Instructions For Spreading Butterflies And Moths

1. Have all needed items ready: well-softened specimens (stored in relaxing box or freezer after collecting), spreading boards of proper sizes, straight strips of tracing or waxed paper or other material, setting needles or picks, insect pins for specimens, glass-headed pins for holding paper in place (insect or dressmaker's pins okay). See Fig. 1.

2. Fix paper strips along the side boards of spreading board, slightly back from the notch to allow you to work the wings into place. Use two or three pins at the top of board to hold the paper even down its length.

3. Push a proper sized insect pin straight down through the thorax of specimen, so it is not tilted in any direction. Push the pin far enough that the top of the thorax is one-third to one-fourth the distance down from the pin head (Fig. 1A).

4. Push the pin down into the soft material in the notch of the spreading board so that it is not tilted in any direction. Also, push it far enough that the wings, when out straight to the side of the insect, rest flat on the side boards of the spreading board. Be sure you do not place the insect too close to the top of the board (leave room to pull wings into proper position).

5. Push an insect pin down along the left rear of the thorax, behind the base of the left hind wing, to keep the body from swinging left as you position the wings.

6. Place paper over the wings. Hold the left-hand paper strip in the thumb and forefinger of your left hand while you now begin to position the wings.

7. Insert a sharp insect pin or setting pick behind the costa vein close to the base of the left forewing. Swing that wing upward until the inner (anal) margin is at a right angle to the plane of the body (Fig. 1B). Be sure not to let the hind wing pop out from below the forewing. Insert a glass headed pin into the paper above the costa near the base and inner margin near the anal angle to hold the wing secure.

8. Pull the left hind wing forward by inserting a setting pin or pick behind the radial vein near the wing base, and swinging it forward. Leave a small triangular space between the outer margin of the hind wing and the inner margin of the forewing. Fasten paper over the left hind wing by putting a pin below it near the wing base.

9. Repeat procedures 6 to 8 on the right side, and be sure you have produced symmetrical results (Fig. 1C).

10. Position the antennae with pins to look as shown in Fig. 1. The abdomen may need to be supported with crossed pins beneath it or held down straight with crossed pins above it.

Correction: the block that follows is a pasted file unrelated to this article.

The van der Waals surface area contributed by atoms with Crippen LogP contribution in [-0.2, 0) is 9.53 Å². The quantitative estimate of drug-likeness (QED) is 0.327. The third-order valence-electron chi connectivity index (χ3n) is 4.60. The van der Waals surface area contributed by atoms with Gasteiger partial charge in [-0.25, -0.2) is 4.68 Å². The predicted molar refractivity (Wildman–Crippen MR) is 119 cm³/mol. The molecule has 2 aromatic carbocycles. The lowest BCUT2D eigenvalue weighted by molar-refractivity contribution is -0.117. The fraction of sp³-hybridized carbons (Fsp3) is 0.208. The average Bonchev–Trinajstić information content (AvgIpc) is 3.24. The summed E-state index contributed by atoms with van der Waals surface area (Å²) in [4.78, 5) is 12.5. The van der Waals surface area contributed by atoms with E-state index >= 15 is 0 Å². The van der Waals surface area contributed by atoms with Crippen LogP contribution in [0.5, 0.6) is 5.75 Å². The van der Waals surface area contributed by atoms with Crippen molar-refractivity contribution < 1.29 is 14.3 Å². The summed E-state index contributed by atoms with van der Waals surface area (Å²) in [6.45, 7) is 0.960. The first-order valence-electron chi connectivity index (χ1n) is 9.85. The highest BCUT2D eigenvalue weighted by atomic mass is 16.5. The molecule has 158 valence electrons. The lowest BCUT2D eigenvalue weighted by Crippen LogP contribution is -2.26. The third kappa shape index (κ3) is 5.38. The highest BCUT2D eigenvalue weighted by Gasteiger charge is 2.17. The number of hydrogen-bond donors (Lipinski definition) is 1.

FIGURE 1 (A) Orange sulfur butterfly (Colias eurytheme) with insect pin inserted at proper height, ready to place in groove of spreading board. (B) Insect pin inserted behind thick costa margin and pulled forward so that inner margin of forewing is at right angle to groove. (C) After left hindwing is pulled forward and secured, right forewing and hindwing positioned to match left. (D) Glass-headed pins in proper position to hold tracing paper tight for at least one week, until the insect dries and can be removed; label ready to add.

FIGURE 1 (A) Orange sulfur butterfly (Colias eurytheme) with insect pin inserted at proper height, ready to place in groove of spreading board. (B) Insect pin inserted behind thick costa margin and pulled forward so that inner margin of forewing is at right angle to groove. (C) After left hindwing is pulled forward and secured, right forewing and hindwing positioned to match left. (D) Glass-headed pins in proper position to hold tracing paper tight for at least one week, until the insect dries and can be removed; label ready to add.

11. Write data (where, when, and by whom collected) on the paper strip holding down the wing or make a label and tuck it under the paper strip until the specimen is taken off the board (Fig. 1D).

12. Add other specimens below, as close together as you can, if you have many specimens to spread.

13. Make a notation of the date of spreading on the paper strip to remind you of how long the specimens have been on the boards.

14. Store the board in a pest-free, dry place such as a steel or wood cabinet. Fumigation of the storage enclosure is recommended.

15. Allow specimens to dry for at least a week, longer if possible. If the abdomen is completely dry and stiff, the specimen should be ready to remove.

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